Greece increases taxes, lowers spending

In its efforts to stave off further reductions in the ratings on its credibility as a debtor, and stabilize its finances going forward, the government of Greece has voted to reduce its spending, and increase taxes (specifically a 90% tax on bonuses for bankers).
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Greece vows to reduce deficit

According to the BBC, Greece has unveiled major spending cuts. In my commentary below, I hypothesize a way to calculate a “future going burden” for countries based on data in the BBC article (i.e. based on debt as a percentage of GDP and deficit as a percentage of GDP).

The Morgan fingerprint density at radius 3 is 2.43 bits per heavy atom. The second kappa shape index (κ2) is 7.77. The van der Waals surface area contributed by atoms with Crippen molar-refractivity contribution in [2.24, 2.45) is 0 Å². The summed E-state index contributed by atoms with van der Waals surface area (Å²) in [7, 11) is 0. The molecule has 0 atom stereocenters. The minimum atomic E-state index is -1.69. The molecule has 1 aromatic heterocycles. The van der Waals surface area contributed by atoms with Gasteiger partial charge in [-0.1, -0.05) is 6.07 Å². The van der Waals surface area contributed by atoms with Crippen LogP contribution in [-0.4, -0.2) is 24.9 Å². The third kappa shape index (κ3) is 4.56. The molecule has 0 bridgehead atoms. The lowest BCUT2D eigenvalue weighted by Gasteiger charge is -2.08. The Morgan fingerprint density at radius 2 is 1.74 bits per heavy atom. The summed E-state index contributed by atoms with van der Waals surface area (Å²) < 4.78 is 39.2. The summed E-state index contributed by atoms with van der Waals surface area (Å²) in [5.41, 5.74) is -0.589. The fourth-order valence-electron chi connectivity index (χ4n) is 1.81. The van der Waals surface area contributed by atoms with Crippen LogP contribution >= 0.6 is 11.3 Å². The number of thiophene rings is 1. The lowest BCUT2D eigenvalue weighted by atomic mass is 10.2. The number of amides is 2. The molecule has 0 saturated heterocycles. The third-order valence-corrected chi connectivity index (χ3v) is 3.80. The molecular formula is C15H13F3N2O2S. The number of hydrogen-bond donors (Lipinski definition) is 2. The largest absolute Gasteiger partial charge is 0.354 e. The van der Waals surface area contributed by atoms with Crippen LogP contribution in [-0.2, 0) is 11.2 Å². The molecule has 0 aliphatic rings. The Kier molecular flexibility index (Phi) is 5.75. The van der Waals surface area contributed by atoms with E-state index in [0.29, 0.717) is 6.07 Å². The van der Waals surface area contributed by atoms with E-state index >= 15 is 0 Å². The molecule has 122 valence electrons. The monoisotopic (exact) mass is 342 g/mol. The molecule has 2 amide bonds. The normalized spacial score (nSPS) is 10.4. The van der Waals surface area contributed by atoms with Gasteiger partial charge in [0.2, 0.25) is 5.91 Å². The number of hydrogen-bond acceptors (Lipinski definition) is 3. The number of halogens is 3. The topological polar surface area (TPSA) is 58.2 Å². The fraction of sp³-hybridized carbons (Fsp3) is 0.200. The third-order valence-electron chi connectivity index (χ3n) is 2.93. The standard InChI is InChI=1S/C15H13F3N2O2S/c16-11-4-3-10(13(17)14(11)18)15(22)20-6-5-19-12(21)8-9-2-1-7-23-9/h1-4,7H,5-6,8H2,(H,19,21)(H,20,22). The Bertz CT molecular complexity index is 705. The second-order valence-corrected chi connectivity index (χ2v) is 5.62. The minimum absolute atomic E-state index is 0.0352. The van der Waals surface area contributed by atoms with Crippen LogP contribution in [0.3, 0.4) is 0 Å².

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News: Iceland’s interest is 11%

The Globe and Mail’s Report on Business highlights the telling difference between those that succumb to sovereign insolvency and those who can afford to stave it off – While America, Canada, and most of Europe have near-zero central bank interest rates, Iceland’s interest rate is down from a whopping 18% to a hardly paltry 11%.
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